Kojima Kenji, manager of Fuglen Tokyo and head roaster at Fuglen Coffee Roasters, is at once frank and charming. His road through the coffee industry has been characterized by hard work and the willingness to switch paths and take risks, and he now stands as a pillar of one of Tokyo’s most exciting and creative coffee operations.
Opened to much fanfare in 2012, Fuglen Tokyo is the sister location of Fuglen Oslo. The shop is tucked into a relaxed area by Yoyogi Park, yet is just minutes from the hustle and bustle of downtown Shibuya. Dimly lit and full of teak woodwork and vintage furnishings, the shop has a distinct mid-20th-century feel, and in the evenings it boasts a craft cocktail program that equally reflects the kind of care put into Fuglen’s coffee.
Fuglen Coffee Roasters supplies the shop, which, prior to the 2014 launch of the roasting operation in Shibuya, had been serving coffees shipped from multiple Oslo-based roasteries.
With its Scandinavian connections and progressive approach, the shop remains a popular attraction among coffee-loving tourists, while somehow maintaining the laid back atmosphere and friendly service that has retained locals seeking a comfortable place for coffee or cocktails with companions.
(note: Parts of this interview with Kojima Kenji have been paraphrased. The interview was conducted in a combination of Japanese and English and was adapted to English by the author.)
How did you get into coffee?
I think I’ve been drinking coffee since I was 10, but only sweet coffee with milk. I guess I’ve always liked coffee. I even worked at a kissaten (Japanese-style coffeehouse) when I was 20. When I was around 24, a Starbucks opened in my town. Back then they were still using real espresso machines — they were real baristas. They seemed so cool, so artisanal. They would talk to the customers about espresso and seemed really into it. That really made me start to think about coffee as a profession.
What is your favorite thing about coffee?
Now that I’m a roaster my favorite thing is to develop the taste of the bean. All beans have their own flavors, all I can do is bring that out. Just like a fruit, the tastes change with the seasons and depending on how you cook them. Culturally, I like the idea of the old coffeehouses in London. All members of society were at the same level at a coffeehouse. When people come together for coffee, people talk. Caffeine is a stimulant, and as you talk you begin to get excited. This is good for new ideas and for getting business done.
Why did you decide to make coffee a career?
I used to manage an izzakaya (Japanese style bar/restaurant) before I pursued coffee. It was very demanding and very stressful. One particularly busy night I passed out from the stress. I even threw up blood. I had to rest for four days after that. I thought I was going to die, and that made me think about life. I thought, “I should be doing something I like.” Well, I liked coffee. I thought it was cool. I liked artisan crafts. If I was going to die, I was going to do something I like with my time left. That’s when I got serious about coffee.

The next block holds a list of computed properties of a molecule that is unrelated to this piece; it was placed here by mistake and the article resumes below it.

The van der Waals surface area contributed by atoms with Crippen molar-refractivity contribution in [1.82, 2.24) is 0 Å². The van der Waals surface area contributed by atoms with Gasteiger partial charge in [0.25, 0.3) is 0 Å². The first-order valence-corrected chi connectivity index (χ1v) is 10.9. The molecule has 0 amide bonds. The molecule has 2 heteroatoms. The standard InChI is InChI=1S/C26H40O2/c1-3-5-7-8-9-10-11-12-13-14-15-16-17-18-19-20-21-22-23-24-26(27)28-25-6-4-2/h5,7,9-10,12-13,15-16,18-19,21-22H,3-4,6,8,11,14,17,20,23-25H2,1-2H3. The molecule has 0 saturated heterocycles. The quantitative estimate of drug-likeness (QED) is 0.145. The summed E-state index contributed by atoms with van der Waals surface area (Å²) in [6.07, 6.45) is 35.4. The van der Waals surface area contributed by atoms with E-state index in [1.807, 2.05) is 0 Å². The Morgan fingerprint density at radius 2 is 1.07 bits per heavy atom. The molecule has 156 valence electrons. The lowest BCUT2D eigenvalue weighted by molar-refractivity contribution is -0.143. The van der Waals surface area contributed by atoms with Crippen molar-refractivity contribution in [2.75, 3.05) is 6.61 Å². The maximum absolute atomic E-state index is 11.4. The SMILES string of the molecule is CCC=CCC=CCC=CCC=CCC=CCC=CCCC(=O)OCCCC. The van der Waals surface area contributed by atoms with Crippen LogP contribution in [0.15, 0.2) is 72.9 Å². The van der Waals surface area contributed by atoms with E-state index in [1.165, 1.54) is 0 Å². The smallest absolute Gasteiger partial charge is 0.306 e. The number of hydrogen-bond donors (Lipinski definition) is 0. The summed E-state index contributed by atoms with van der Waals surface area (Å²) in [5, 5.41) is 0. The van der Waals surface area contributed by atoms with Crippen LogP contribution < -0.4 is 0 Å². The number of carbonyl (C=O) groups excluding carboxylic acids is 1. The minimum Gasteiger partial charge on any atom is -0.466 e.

What’s the philosophy behind the roasting and service of your coffee?
I can’t make a flavor. The coffee already has a flavor, and all I can do is extract that. Finding the best way to extract that flavor is what a roaster should do, so the green bean is the most important part of coffee to the roaster. To the customer, however, service is the most important part of coffee. Service greatly influences the taste of coffee. If you get bad service, then the coffee suddenly tastes bad. You also have to think about the atmosphere of the cafe. Music, glassware, all of these things influence the taste of the coffee. The human mind is really strange, and it will perceive taste differently depending on the experience around it.
Where do you see the coffee scene going in Tokyo?
Right now is the most interesting time for coffee in Tokyo. It’s so exciting. What’s this new cafe like? What’s this roaster’s coffee taste like? We are catching up to the rest of the world when it comes to how coffee tastes. But it may get boring soon. Good coffee will just become normal. But will dark-roast coffee go away? I think it might. The aftertaste of coffee is very important. If you are leaving a cafe and all you can taste is something burnt and unpleasant for five minutes that makes an impression. But if the aftertaste is sweet and clean then your whole experience has been pleasant.
Any other cafes you recommend?
Fuglen Tokyo is located at 1-16-11 Tomigaya, Shibuya, Tokyo
(note: an earlier version of this story incorrectly identified Kojima Kenji as owner of Fuglen Coffee Roasters.)